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Could early vitamin C deficiency impair development? Lykkesfeldt et al. (2009). American Journal of Clinical Nutrition, 90, 540-546.

Paper

 

Could early vitamin C deficiency impair development? Lykkesfeldt et al. (2009). American Journal of Clinical Nutrition, 90, 540-546.

 

Details

A new Danish animal study suggests that vitamin C deficiency in the first weeks and months of life may impair the development of neurones in the brain and decrease spatial memory.  Guinea pigs subjected to moderate vitamin C deficiency were found to have 30 per cent fewer hippocampal neurons and poorer spatial memory, compared with guinea pigs given a normal diet.  The Danish researchers used guinea pigs because, like humans, the animals cannot synthesise vitamin C, and can only obtain it via the diet.

“Although a direct extrapolation of this new phenomenon to humans is not currently possible, we found that the relatively high prevalence of vitamin C deficiency in humans, including infants and toddlers, warrants future clinical studies to clarify whether a similar link to brain development exists in humans,  …….. We speculate that the lack of vitamin C supplementation in high-risk individuals, such as pregnant women and newborns with poor vitamin C status, could be detrimental to normal brain development and lead to neurologic disabilities later in life.” wrote the researchers, led by Jens Lykkesfeldt, professor of pharmacology and toxicology at the University of Copenhagen.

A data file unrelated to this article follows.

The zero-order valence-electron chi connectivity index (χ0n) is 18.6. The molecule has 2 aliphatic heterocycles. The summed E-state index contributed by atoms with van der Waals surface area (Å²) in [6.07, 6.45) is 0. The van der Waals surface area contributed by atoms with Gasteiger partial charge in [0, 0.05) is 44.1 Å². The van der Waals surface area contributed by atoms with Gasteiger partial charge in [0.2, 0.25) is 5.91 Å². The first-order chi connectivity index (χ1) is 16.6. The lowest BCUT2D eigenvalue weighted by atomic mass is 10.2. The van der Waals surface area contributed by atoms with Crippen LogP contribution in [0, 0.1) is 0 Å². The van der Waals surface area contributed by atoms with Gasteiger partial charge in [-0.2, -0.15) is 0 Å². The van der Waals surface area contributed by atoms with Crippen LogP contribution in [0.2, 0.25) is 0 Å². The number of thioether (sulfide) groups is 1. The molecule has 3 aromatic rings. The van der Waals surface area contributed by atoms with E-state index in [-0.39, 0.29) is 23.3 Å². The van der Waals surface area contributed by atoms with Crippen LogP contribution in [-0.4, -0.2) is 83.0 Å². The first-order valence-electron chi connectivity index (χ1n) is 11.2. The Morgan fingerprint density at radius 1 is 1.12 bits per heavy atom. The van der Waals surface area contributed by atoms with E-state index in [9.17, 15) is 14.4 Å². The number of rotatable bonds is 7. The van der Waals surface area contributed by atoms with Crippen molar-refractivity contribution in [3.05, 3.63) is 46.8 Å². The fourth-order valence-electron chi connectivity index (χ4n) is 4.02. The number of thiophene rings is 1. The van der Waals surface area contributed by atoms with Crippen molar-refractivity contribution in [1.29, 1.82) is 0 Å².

Click here for the abstract